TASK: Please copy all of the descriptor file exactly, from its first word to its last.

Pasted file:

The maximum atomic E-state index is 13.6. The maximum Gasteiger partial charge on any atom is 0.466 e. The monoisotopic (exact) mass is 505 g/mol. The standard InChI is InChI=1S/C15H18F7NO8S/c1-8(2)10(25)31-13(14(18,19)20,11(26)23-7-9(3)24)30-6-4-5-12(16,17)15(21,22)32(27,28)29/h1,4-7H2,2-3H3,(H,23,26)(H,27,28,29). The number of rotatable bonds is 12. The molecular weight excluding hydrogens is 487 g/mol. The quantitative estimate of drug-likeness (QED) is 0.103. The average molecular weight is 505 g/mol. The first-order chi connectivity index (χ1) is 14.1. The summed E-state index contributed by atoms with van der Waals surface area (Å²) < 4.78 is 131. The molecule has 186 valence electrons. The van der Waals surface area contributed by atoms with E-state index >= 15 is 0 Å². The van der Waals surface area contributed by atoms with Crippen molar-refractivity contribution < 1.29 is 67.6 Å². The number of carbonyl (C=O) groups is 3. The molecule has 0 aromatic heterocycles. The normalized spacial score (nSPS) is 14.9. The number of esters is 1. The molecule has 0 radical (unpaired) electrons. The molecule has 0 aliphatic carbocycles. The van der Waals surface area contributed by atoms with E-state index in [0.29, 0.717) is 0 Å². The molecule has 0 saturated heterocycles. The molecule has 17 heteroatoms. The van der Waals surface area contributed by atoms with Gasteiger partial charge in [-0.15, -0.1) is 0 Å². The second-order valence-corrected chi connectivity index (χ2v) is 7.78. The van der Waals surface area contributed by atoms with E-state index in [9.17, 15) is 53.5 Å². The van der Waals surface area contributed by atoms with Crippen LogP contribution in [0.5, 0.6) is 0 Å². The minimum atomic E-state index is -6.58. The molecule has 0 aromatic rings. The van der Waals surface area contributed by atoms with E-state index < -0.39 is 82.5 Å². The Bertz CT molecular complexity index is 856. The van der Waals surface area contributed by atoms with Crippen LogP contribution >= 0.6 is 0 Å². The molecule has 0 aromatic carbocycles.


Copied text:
The maximum atomic E-state index is 13.6. The maximum Gasteiger partial charge on any atom is 0.466 e. The monoisotopic (exact) mass is 505 g/mol. The standard InChI is InChI=1S/C15H18F7NO8S/c1-8(2)10(25)31-13(14(18,19)20,11(26)23-7-9(3)24)30-6-4-5-12(16,17)15(21,22)32(27,28)29/h1,4-7H2,2-3H3,(H,23,26)(H,27,28,29). The number of rotatable bonds is 12. The molecular weight excluding hydrogens is 487 g/mol. The quantitative estimate of drug-likeness (QED) is 0.103. The average molecular weight is 505 g/mol. The first-order chi connectivity index (χ1) is 14.1. The summed E-state index contributed by atoms with van der Waals surface area (Å²) < 4.78 is 131. The molecule has 186 valence electrons. The van der Waals surface area contributed by atoms with E-state index >= 15 is 0 Å². The van der Waals surface area contributed by atoms with Crippen molar-refractivity contribution < 1.29 is 67.6 Å². The number of carbonyl (C=O) groups is 3. The molecule has 0 aromatic heterocycles. The normalized spacial score (nSPS) is 14.9. The number of esters is 1. The molecule has 0 radical (unpaired) electrons. The molecule has 0 aliphatic carbocycles. The van der Waals surface area contributed by atoms with E-state index in [0.29, 0.717) is 0 Å². The molecule has 0 saturated heterocycles. The molecule has 17 heteroatoms. The van der Waals surface area contributed by atoms with Gasteiger partial charge in [-0.15, -0.1) is 0 Å². The second-order valence-corrected chi connectivity index (χ2v) is 7.78. The van der Waals surface area contributed by atoms with E-state index in [9.17, 15) is 53.5 Å². The van der Waals surface area contributed by atoms with Crippen LogP contribution in [0.5, 0.6) is 0 Å². The minimum atomic E-state index is -6.58. The molecule has 0 aromatic rings. The van der Waals surface area contributed by atoms with E-state index < -0.39 is 82.5 Å². The Bertz CT molecular complexity index is 856. The van der Waals surface area contributed by atoms with Crippen LogP contribution >= 0.6 is 0 Å². The molecule has 0 aromatic carbocycles.